It turns out, like us, stars slow down in their old age.
That observation is the key to a new method astronomers are using to accurately tell the age of cool stars — stars that match the size of, or are smaller than, our own sun. In a study published Monday in the journal Nature, a U.S. team claims it can estimate the age of these stars to within 10 percent by measuring how fast the star is spinning.
“A cool star spins very fast when it’s young, but just like a top on a table it gets slower and slower as the star grows older,” Dr. Soren Meibom, lead author of the paper and astronomer with the Harvard-Smithsonian Center for Astrophysics, told the BBC.
But how does one measure a star’s spin?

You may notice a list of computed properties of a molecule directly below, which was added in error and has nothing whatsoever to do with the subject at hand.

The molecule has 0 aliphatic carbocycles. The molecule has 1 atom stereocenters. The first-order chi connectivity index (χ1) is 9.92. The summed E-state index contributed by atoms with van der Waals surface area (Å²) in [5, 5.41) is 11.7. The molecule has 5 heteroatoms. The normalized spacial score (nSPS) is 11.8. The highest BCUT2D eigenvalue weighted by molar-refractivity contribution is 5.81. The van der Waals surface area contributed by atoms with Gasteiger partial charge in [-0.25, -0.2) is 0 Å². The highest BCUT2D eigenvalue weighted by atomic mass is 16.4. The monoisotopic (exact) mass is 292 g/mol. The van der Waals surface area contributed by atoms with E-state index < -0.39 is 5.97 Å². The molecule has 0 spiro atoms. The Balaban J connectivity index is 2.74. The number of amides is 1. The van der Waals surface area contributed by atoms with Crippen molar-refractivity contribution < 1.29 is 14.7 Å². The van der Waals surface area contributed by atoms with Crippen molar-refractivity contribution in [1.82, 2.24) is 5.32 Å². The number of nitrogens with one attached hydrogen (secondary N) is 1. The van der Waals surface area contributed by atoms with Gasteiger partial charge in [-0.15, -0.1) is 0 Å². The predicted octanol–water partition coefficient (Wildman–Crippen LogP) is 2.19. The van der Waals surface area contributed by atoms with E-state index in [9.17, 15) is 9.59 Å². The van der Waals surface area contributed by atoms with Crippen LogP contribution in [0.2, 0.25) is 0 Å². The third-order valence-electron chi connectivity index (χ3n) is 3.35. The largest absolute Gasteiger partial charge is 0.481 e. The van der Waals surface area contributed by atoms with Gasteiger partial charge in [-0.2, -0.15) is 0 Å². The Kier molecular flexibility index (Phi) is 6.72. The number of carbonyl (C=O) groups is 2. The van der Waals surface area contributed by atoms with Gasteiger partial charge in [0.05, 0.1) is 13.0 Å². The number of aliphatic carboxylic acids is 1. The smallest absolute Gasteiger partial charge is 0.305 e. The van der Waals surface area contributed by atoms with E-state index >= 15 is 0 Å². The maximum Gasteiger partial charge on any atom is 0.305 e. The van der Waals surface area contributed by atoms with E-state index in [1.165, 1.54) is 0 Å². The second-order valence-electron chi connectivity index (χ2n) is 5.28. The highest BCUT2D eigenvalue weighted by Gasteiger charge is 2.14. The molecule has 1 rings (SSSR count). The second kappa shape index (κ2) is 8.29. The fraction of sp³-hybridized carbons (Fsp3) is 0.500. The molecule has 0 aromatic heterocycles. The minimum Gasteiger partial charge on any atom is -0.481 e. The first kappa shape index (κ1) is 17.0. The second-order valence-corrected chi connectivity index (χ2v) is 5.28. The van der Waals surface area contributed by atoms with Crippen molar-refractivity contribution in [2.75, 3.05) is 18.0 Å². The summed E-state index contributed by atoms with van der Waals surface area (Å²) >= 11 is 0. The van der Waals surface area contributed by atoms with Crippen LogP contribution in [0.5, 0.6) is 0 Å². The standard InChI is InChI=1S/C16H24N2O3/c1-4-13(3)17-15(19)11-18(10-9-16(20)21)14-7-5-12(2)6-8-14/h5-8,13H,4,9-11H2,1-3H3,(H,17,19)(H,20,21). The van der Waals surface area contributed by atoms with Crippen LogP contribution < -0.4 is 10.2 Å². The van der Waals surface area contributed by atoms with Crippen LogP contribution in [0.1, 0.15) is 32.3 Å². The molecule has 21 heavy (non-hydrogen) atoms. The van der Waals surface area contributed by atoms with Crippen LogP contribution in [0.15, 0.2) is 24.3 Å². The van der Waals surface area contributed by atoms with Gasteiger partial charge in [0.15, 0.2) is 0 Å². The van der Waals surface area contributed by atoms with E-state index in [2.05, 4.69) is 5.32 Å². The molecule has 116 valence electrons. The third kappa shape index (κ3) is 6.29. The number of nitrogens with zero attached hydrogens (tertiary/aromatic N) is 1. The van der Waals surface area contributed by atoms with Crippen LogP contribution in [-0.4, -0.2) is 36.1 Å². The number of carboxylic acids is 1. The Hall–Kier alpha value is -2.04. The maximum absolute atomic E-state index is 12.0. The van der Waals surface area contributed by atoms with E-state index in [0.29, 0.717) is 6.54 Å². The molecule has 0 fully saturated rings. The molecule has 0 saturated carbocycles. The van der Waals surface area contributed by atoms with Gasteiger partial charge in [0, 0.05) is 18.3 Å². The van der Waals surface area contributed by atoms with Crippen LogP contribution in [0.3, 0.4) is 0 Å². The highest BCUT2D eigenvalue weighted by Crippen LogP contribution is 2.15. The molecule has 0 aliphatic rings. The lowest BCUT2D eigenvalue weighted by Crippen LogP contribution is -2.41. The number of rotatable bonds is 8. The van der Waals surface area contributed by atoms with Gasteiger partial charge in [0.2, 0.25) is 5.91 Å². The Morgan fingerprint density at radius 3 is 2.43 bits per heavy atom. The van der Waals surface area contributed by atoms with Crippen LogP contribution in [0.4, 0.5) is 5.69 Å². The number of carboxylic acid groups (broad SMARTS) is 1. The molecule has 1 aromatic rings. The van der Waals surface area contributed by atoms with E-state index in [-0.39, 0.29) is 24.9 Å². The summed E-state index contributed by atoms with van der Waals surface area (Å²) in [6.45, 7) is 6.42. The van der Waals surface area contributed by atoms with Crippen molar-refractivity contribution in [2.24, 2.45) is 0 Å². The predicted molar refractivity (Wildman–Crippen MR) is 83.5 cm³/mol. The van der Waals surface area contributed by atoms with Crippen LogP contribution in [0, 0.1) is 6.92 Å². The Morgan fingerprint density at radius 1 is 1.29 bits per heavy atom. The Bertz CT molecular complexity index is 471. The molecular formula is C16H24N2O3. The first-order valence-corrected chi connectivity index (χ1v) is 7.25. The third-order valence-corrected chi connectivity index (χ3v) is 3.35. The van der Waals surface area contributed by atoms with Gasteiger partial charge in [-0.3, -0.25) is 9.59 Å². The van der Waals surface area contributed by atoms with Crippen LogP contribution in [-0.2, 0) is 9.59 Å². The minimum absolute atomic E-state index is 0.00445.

Astronomers tracked the spin of 30 stars in a 2.5 billion-year-old cluster by following specific sun spots across their surfaces using images captured by the Kepler space telescope. That cluster of stars completed a spin about once every 18 days. The team compared that rotational period to a 2011 observation of a younger, one billion-year-old cluster — which spin about once every 10 days — and our own 4.6 billion-year-old sun, which spins about once every 26 days — showing that the celestial bodies did, in fact, appear to spin more slowly as they aged.
“Such ages will enable us to study how astrophysical phenomena involving cool stars evolve over time,” the study concludes, “and will therefore be important to a wide range of research from the Galactic scale down to the scale of individual stars and their companions.”